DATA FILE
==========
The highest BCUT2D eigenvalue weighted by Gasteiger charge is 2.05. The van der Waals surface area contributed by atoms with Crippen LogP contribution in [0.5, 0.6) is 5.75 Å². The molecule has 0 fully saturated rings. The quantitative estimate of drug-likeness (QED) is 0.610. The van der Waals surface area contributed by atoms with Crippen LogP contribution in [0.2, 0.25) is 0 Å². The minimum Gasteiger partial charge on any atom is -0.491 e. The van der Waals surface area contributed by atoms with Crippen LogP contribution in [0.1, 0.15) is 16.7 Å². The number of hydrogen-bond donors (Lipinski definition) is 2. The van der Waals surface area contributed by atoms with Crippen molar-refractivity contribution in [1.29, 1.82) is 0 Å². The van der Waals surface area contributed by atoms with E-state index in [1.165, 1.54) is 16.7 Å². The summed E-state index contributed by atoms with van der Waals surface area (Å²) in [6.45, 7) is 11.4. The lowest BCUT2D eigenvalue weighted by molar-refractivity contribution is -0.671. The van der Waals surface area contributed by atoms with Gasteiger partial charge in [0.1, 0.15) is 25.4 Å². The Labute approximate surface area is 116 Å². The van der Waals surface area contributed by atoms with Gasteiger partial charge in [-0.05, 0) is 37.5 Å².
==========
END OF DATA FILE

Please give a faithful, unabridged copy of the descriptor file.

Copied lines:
The highest BCUT2D eigenvalue weighted by Gasteiger charge is 2.05. The van der Waals surface area contributed by atoms with Crippen LogP contribution in [0.5, 0.6) is 5.75 Å². The molecule has 0 fully saturated rings. The quantitative estimate of drug-likeness (QED) is 0.610. The van der Waals surface area contributed by atoms with Crippen LogP contribution in [0.2, 0.25) is 0 Å². The minimum Gasteiger partial charge on any atom is -0.491 e. The van der Waals surface area contributed by atoms with Crippen LogP contribution in [0.1, 0.15) is 16.7 Å². The number of hydrogen-bond donors (Lipinski definition) is 2. The van der Waals surface area contributed by atoms with Crippen molar-refractivity contribution in [1.29, 1.82) is 0 Å². The van der Waals surface area contributed by atoms with E-state index in [1.165, 1.54) is 16.7 Å². The summed E-state index contributed by atoms with van der Waals surface area (Å²) in [6.45, 7) is 11.4. The lowest BCUT2D eigenvalue weighted by molar-refractivity contribution is -0.671. The van der Waals surface area contributed by atoms with Gasteiger partial charge in [0.1, 0.15) is 25.4 Å². The Labute approximate surface area is 116 Å². The van der Waals surface area contributed by atoms with Gasteiger partial charge in [-0.05, 0) is 37.5 Å².